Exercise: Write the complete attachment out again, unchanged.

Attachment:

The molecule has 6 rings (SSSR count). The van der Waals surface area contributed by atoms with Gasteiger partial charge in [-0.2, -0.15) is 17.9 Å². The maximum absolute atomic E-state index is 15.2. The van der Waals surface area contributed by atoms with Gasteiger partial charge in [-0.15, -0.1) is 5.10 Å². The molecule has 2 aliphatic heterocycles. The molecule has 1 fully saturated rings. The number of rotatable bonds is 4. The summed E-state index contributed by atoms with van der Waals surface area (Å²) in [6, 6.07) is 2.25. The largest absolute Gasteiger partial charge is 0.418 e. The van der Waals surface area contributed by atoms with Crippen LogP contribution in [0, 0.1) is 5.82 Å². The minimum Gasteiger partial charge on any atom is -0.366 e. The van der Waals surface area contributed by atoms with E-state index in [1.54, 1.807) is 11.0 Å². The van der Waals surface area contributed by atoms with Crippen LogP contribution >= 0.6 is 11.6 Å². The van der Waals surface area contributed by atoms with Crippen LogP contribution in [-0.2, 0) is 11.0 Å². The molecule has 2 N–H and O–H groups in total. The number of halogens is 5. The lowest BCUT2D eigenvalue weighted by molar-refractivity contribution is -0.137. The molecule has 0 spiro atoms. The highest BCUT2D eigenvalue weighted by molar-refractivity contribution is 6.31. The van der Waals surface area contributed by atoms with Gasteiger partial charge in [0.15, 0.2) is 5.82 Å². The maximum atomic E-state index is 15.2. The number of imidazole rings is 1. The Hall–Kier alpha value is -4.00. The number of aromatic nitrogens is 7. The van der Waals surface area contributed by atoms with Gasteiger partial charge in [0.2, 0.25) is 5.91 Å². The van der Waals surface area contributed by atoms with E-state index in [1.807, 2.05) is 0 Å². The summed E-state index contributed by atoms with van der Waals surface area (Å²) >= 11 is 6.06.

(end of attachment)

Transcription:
The molecule has 6 rings (SSSR count). The van der Waals surface area contributed by atoms with Gasteiger partial charge in [-0.2, -0.15) is 17.9 Å². The maximum absolute atomic E-state index is 15.2. The van der Waals surface area contributed by atoms with Gasteiger partial charge in [-0.15, -0.1) is 5.10 Å². The molecule has 2 aliphatic heterocycles. The molecule has 1 fully saturated rings. The number of rotatable bonds is 4. The summed E-state index contributed by atoms with van der Waals surface area (Å²) in [6, 6.07) is 2.25. The largest absolute Gasteiger partial charge is 0.418 e. The van der Waals surface area contributed by atoms with Crippen LogP contribution in [0, 0.1) is 5.82 Å². The minimum Gasteiger partial charge on any atom is -0.366 e. The van der Waals surface area contributed by atoms with E-state index in [1.54, 1.807) is 11.0 Å². The van der Waals surface area contributed by atoms with Crippen LogP contribution >= 0.6 is 11.6 Å². The van der Waals surface area contributed by atoms with Crippen LogP contribution in [-0.2, 0) is 11.0 Å². The molecule has 2 N–H and O–H groups in total. The number of halogens is 5. The lowest BCUT2D eigenvalue weighted by molar-refractivity contribution is -0.137. The molecule has 0 spiro atoms. The highest BCUT2D eigenvalue weighted by molar-refractivity contribution is 6.31. The van der Waals surface area contributed by atoms with Gasteiger partial charge in [0.15, 0.2) is 5.82 Å². The maximum atomic E-state index is 15.2. The number of imidazole rings is 1. The Hall–Kier alpha value is -4.00. The number of aromatic nitrogens is 7. The van der Waals surface area contributed by atoms with Gasteiger partial charge in [0.2, 0.25) is 5.91 Å². The van der Waals surface area contributed by atoms with E-state index in [1.807, 2.05) is 0 Å². The summed E-state index contributed by atoms with van der Waals surface area (Å²) >= 11 is 6.06.